Grand Prix stays in lower North Is­land


‘‘We al­ways knew they were go­ing to be com­pet­i­tive. We had to put our best foot for­ward.’’

Man­feild has fought off stiff op­po­si­tion to re­tain the pres­ti­gious New Zealand Grand Prix host­ing rights, but needs to show it can im­prove the event to keep it long term.

The Feild­ing mo­tor­sport venue was on Mon­day awarded the host­ing rights for the next three years, with the pos­si­bil­ity of host­ing it for an­other two. Man­feild beat a pro­posal from Waikato track Hamp­ton Downs and its owner, busi­ness­man Tony Quinn, and an ex­pres­sion of in­ter­est from Pukekohe Park.

Man­feild has held the grand prix since 2008, but came un­der fire af­ter con­cerns it no longer had the pro­file the na­tional race de­served.

The bid to keep it in Manawatu was aided by the sup­port of coun­cils from Welling­ton to Hawke’s Bay, but $100,000 from Manawatu District Coun­cil and Palmer­ston North City Coun­cil got it across the line.

Man­feild will keep the event un­til 2020 and chief ex­ec­u­tive Julie Keane said it could get it for an­other two years if it showed pro­mot­ers Speed Works and their di­rec­tor Ge­off Short it could be suc­cess­ful.

‘‘Ul­ti­mately, we need to con­tinue to grow it,’’ Keane said. ‘‘It needs to in­crease in stature and needs to be well sup­ported. We had a lot of im­pe­tus this year in dou­bling our gate.’’

Keane couldn’t give a fig­ure for how many peo­ple at­tended this year. About 2500 peo­ple at­tended in 2016 and Cen­tral Eco­nomic De­vel­op­ment Agency fig­ures show there were about 5600 spec­ta­tors a year later.

Keane was aim­ing 7500-10,000 peo­ple next year.

Manawatu Mayor He­len Wor­boys, Palmer­ston North Mayor Grant Smith and Ran­gi­tikei MP Ian McKelvie were for all in­volved in sup­port­ing the bid.

Ad­di­tional draw­cards, such as live en­ter­tain­ment, needed to be added to the pro­gramme, Wor­boys said.

‘‘This will do that. It will look into cor­po­rate spon­sor­ship and some more ac­tiv­i­ties on how we can widen the au­di­ence of the grand prix. We need to make as much mileage from it as we can and we need to pull peo­ple from out­side the Manawatu.’’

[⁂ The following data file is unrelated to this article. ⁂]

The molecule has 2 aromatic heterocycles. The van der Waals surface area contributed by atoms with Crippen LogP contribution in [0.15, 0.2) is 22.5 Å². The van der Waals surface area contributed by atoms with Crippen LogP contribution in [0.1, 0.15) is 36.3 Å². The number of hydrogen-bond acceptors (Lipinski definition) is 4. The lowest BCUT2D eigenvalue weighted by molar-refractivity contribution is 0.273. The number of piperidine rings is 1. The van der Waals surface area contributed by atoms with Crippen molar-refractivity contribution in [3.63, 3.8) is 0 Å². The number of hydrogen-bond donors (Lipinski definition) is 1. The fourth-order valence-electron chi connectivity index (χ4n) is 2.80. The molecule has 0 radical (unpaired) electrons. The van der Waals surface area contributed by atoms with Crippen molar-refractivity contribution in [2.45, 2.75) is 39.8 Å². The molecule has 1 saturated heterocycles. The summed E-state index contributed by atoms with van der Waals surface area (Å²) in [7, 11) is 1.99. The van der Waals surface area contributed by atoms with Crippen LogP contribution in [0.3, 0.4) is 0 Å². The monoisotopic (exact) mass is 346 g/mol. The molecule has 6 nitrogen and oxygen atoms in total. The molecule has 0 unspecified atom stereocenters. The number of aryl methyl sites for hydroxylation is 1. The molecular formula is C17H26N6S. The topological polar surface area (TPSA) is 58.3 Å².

Short said it was a rel­a­tively sim­ple de­ci­sion to go with Man­feild.

‘‘They re­ally want to grow the grand prix, mak­ing it the sta­tus event that it should be, and where we want to take it too.’’

Short was im­pressed with the coun­cil sup­port and Man­feild’s ideas to im­prove the event.

He would have been happy to sup­port ei­ther Man­feild or Hamp­ton Downs, but it came down to the qual­ity and com­mit­ment ev­i­dent in the Manawatu pro­posal.

Well-re­sourced Quinn was con­fi­dent his track, which he has spent mil­lions on, would get the rights.

De­spite that, Keane hadn’t lost hope.

‘‘We al­ways knew they were go­ing to be com­pet­i­tive. We had to put our best foot for­ward. The pro­mot­ers be­lieved we’ve done that in com­par­i­son to the other venues. We’re happy with what we did.’’

Keane said they weren’t in­ter­ested in a one-year deal and wanted a min­i­mum of three, as long as they could con­tinue their mo­men­tum and keep grow­ing num­bers.

She said there was a $20-mil­lion de­vel­op­ment plan and they wanted to use a fair amount of it on the cir­cuit. But there was no im­me­di­ate work planned.

The eco­nomic agency es­ti­mates the grand prix brought in al­most $1.2m to the re­gion last year, based on vis­i­tor spend­ing.

The mo­tor­sport cal­en­dar is yet to be re­leased, but Keane said the grand prix was likely to be run in early Fe­bru­ary again.


The New Zealand Grand Prix will re­main in Feild­ing. Man­feild chief ex­ec­u­tive Julie Keane

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